Australia’s new PM flags ‘difficult’ China ties as he heads to Tokyo for Quad meeting

·4 min read
<span>Photograph: Lukas Coch/AAP</span>
Photograph: Lukas Coch/AAP

Anthony Albanese will fly to Tokyo on Monday to take part in the Quad leaders’ meeting, just hours after being sworn in as the new Australian prime minister and warning that relations with China would remain “difficult”.

The Labor party defeated the Coalition government, led by Scott Morrison, on Saturday. It is not yet known whether the Labor party, which Albanese leads, will reach the 76-seat majority needed to govern in its own right.

In his first press conference as prime minister, Albanese said he had received a guarantee of supply from independent and minor party MPs to ensure he can govern no matter the outcome.

Related: Who is Anthony Albanese? How a working-class activist became Australia’s PM

The 59-year-old said he and a small interim ministry – including the new foreign minister, Penny Wong, who will travel with Albanese to Tokyo – had been quickly sworn in to ensure Australia could participate in the bilateral meetings with the US president, Joe Biden, the Indian prime minister, Narendra Modi, and the Japanese prime minister, Fumio Kishida.

“The meetings that we will have, not just with the United States but importantly with our hosts in Japan and India, are going to be very important, in a good way, to send a message to the world that there’s a new government in Australia,” Albenese told reporters.

“It’s a government that represents a change, in terms of the way that we deal with the world on issues like climate change, but also a continuity in the way that we have respect for democracy and the way that we value our friendships and longtime alliances.”

Albanese said Australia’s relationship with China, which has soured in recent years, “will remain a difficult one” but signalled his government would take a less aggressive approach to pursuing Australia’s national interest.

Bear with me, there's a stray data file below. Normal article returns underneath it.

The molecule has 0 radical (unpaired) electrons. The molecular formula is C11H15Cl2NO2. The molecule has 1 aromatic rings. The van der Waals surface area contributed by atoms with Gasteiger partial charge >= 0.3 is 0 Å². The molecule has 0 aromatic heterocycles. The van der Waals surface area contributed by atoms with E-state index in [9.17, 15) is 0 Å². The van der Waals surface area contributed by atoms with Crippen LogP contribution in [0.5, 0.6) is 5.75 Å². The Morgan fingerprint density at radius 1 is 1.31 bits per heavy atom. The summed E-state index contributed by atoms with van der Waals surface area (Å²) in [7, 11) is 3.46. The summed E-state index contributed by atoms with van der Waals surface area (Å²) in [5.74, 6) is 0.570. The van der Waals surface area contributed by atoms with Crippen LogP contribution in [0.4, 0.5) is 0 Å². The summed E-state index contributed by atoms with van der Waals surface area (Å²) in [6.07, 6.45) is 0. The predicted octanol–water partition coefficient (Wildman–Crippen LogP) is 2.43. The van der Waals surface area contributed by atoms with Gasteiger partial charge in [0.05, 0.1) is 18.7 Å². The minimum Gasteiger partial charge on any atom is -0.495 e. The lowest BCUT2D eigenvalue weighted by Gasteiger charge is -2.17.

“It is China that has changed, not Australia, and Australia should always stand up for our values, and we will do so in a government that I lead,” he said.

It is only the fourth time in Australia’s history that Labor has won government from opposition, and the first time that victory has been less than emphatic.

Related: Australia’s government is changing after nine years of the Coalition – what happens next?

The result comes despite a swing away from both major parties towards independent candidates and the Australian Greens, both of which campaigned for stronger targets to reduce global heating.

Albanese delivered his press conference on Monday in front of not just the Australian flag, but the Aboriginal and Torres Strait Islander flags as well. It was a small change that signalled his government’s commitment to seeking constitutional change in line with the recommendations put forward at a national summit of Aboriginal and Torres Strait Islander peoples in 2017.

Seeking a referendum to change the Australian constitution to enshrine an Indigenous voice to parliament was the first commitment Albanese made in his victory speech on Saturday night.

Labor’s incoming Indigenous affairs minister, Wiradjuri woman Linda Burney, said the reform would “change the face of this country” and help Australia “grow up” as a nation.

Votes are still being counted across Australia. Some conservative MPs have refused to concede their seat until the postal votes, which are higher than usual due to Covid-19, have also been counted.

As of Monday, it appeared that independent candidates targeting the conservative Liberal party’s wealthy inner-city heartland on a policy of climate action, political integrity and gender equality have claimed five seats from the Coalition in Melbourne, Sydney and Perth. They have also won the seat of Kooyong, held by former Australian treasurer Josh Frydenberg.

Western Australia, a state which traditionally held more Liberal-voting seats, recorded a 10.7% swing towards the Labor party, spurred on by the popularity of its Labor state premier, Mark McGowan.

And Queensland, the state that awarded Morrison victory in 2019, voted heavily for the Australian Greens, earning it the new nickname “Greensland”. The minor party won two inner-city Brisbane seats – in the process ousting the woman who would have been Albanese’s environment minister – to have three MPs in the lower house of parliament. It is also on track for a record vote in the Senate.

Morrison stepped down as leader of the Liberal party after conceding the election to Albanese on Saturday night. His position is likely to be taken by the former home affairs minister, Peter Dutton.

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